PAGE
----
NEW YORK -- In the moment after New Jersey netminder Martin Brodeur bobbled a routine dump-in and the puck eventually ended up behind him in the Devils' net, tying Game 5 of the Eastern Conference finals at 3-all, was there anyone in the world who didn't think this would end with a New York Rangers victory?
Certainly the sold-out Madison Square Garden crowd, whose response to the goal just 17 seconds into the third period sent the decibel level into the stratosphere, believed the final result was inevitable.
The Rangers, who at one point trailed 3-0 midway through the first period, might have believed they would win, as well.
But somewhere in that frenzy of belief was enough disbelief among the New Jersey Devils to deny what appeared to be the inevitable.
After watching their lead turn to dust, the Devils refused to let that blown lead become the moment in the series when everything changed.
Instead, they found a way to write a much different ending than the moment suggested.
Ilya Kovalchuk, relatively quiet the past couple of games and not much of a factor in Game 5, was the first one in on the forecheck, neutralizing Michael Del Zotto. That allowed Stephen Gionta, part of the Devils' miracle fourth line that has been so crucial to the team's postseason success, to find linemate Ryan Carter, who scored the winner with 4:24 left in regulation.
"It was an adventure. Kind of a tale of two or three games out there," coach Pete DeBoer said.
The Devils now own a 3-2 series lead, having won two in Madison Square Garden, and can advance to their first Stanley Cup finals since 2003 with a win at home Friday evening.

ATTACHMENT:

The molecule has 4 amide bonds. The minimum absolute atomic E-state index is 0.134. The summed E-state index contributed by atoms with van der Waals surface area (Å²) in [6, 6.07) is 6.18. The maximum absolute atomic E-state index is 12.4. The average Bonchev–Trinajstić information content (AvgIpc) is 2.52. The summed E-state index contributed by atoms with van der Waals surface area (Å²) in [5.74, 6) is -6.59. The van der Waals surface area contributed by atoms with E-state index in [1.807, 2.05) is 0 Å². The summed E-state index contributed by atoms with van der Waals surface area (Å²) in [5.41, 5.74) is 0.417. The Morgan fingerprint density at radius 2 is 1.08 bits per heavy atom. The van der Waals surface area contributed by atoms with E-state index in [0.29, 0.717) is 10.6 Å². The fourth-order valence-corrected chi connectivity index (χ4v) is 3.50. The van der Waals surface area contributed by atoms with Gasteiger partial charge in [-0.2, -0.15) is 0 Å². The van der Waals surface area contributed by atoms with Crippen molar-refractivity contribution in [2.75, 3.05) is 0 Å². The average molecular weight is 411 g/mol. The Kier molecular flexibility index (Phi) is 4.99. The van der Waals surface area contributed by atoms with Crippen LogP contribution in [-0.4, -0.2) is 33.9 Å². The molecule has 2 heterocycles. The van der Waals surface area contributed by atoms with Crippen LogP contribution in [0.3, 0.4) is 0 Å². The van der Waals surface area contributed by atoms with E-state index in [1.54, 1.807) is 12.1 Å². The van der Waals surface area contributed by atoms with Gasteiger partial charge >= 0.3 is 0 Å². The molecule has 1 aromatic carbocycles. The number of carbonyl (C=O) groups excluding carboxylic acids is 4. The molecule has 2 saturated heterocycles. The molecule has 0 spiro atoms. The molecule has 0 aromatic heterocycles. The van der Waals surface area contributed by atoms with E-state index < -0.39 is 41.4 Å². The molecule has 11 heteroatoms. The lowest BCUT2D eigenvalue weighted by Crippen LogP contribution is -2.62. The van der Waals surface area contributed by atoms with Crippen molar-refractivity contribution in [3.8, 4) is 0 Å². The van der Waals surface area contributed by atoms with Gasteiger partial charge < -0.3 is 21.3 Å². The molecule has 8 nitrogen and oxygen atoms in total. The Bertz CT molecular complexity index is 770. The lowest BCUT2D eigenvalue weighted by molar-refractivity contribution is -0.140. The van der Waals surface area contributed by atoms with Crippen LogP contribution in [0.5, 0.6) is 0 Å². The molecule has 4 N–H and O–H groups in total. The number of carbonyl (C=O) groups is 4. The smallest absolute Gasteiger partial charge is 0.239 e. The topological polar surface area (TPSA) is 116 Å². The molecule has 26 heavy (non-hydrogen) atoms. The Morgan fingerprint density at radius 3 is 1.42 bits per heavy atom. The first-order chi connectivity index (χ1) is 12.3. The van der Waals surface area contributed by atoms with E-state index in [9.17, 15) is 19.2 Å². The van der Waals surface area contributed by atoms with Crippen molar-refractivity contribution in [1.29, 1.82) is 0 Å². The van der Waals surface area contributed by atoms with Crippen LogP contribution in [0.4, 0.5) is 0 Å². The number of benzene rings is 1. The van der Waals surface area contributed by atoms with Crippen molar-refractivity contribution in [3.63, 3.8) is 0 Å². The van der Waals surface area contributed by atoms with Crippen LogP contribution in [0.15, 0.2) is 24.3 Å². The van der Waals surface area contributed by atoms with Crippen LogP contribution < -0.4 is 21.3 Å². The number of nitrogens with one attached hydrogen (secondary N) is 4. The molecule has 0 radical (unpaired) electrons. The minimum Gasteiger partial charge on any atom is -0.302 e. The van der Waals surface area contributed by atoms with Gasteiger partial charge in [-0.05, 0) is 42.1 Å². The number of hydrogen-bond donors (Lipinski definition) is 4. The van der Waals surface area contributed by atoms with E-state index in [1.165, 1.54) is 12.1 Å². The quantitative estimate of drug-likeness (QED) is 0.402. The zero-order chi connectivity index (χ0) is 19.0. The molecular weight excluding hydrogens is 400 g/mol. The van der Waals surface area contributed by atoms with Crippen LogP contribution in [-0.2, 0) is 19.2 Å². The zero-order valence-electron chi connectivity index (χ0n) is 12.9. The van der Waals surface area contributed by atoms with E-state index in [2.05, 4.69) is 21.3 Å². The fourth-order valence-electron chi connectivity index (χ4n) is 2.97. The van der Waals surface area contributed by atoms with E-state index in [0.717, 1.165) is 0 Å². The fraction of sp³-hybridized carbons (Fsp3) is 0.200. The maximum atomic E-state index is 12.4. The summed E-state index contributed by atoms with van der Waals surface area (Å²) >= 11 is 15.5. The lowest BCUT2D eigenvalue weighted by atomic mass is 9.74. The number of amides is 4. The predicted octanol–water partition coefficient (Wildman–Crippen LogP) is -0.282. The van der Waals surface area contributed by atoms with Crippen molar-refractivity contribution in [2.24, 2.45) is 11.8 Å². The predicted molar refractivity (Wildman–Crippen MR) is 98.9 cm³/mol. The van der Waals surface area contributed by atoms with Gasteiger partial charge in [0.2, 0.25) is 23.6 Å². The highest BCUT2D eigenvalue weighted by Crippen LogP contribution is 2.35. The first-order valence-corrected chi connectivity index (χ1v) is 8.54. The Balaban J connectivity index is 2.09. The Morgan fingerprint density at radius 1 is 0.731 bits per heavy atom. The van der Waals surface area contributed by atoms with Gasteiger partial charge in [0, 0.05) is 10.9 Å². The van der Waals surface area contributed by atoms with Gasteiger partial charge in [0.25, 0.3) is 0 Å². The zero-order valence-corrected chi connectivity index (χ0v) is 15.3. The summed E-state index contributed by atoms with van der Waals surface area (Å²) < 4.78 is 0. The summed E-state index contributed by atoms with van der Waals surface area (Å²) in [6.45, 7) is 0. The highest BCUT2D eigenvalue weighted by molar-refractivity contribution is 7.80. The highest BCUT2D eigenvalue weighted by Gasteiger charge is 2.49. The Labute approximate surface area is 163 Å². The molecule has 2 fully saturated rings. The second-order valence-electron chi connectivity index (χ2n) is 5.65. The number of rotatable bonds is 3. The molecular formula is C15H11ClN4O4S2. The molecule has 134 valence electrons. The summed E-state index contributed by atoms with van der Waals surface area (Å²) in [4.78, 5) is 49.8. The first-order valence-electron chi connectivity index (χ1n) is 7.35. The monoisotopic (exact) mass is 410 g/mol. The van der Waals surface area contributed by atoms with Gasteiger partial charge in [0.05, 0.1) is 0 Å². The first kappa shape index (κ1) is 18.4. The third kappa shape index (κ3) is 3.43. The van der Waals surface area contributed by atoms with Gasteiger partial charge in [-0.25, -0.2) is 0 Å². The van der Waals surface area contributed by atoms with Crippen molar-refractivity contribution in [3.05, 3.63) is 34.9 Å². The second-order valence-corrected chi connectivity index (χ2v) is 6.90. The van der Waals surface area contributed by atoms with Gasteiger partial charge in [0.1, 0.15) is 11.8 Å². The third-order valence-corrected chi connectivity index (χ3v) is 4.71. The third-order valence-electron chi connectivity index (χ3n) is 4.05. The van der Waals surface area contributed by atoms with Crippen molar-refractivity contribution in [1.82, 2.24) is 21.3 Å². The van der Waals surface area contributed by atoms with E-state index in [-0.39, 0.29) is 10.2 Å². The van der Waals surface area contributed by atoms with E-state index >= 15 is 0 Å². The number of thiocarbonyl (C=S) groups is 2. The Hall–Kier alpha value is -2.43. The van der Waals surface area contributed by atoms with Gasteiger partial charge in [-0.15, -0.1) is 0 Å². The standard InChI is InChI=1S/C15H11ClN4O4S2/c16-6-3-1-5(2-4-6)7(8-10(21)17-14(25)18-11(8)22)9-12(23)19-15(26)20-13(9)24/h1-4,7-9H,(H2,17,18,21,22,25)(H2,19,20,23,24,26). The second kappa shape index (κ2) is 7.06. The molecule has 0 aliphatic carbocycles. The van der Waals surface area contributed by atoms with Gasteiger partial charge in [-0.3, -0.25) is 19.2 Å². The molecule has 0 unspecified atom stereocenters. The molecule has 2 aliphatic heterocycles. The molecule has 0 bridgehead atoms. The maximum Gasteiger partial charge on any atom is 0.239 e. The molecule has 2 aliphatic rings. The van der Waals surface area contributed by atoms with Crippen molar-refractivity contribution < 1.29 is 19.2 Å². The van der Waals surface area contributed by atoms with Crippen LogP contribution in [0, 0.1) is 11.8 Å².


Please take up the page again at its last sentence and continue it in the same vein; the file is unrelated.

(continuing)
"It wasn't the prettiest. I think it was probably the longest stretch maybe all playoffs that we haven't been sharp. We didn't forecheck properly. Again, I think they played well, they had a lot to do with it, too," said captain Zach Parise, who iced the win with an empty-net goal in the final minute.
"It wasn't our best game, and we snuck out of here with a win, so that's all that matters."
With the Devils leading 3-2 heading into the third period, Parise said, the team's mentality was, "Hey, we're on the road and leading 1-0; that's a good thing."
That didn't last long.
"Then you go back and tell yourself, [it's a] zero-zero game and you can't do anything about who scored the first three, who scored the next three," Parise said. "We just kept moving forward. Our mentality was zero-zero game, let's try and get the first one."
The challenge for the Rangers will be in not letting the shocking conclusion to Game 5 become the moment that sucked the life out of their playoff dreams.
Whatever moral victories there might have been in playing their best offensive game of the series, whatever good feelings might have been generated by roaring back to dominate the Devils for much of the game after falling behind 3-0 by the 9:49 mark of the first period must be tempered by the fact they couldn't parlay that into the kind of win that might have sucked the life out of the Devils.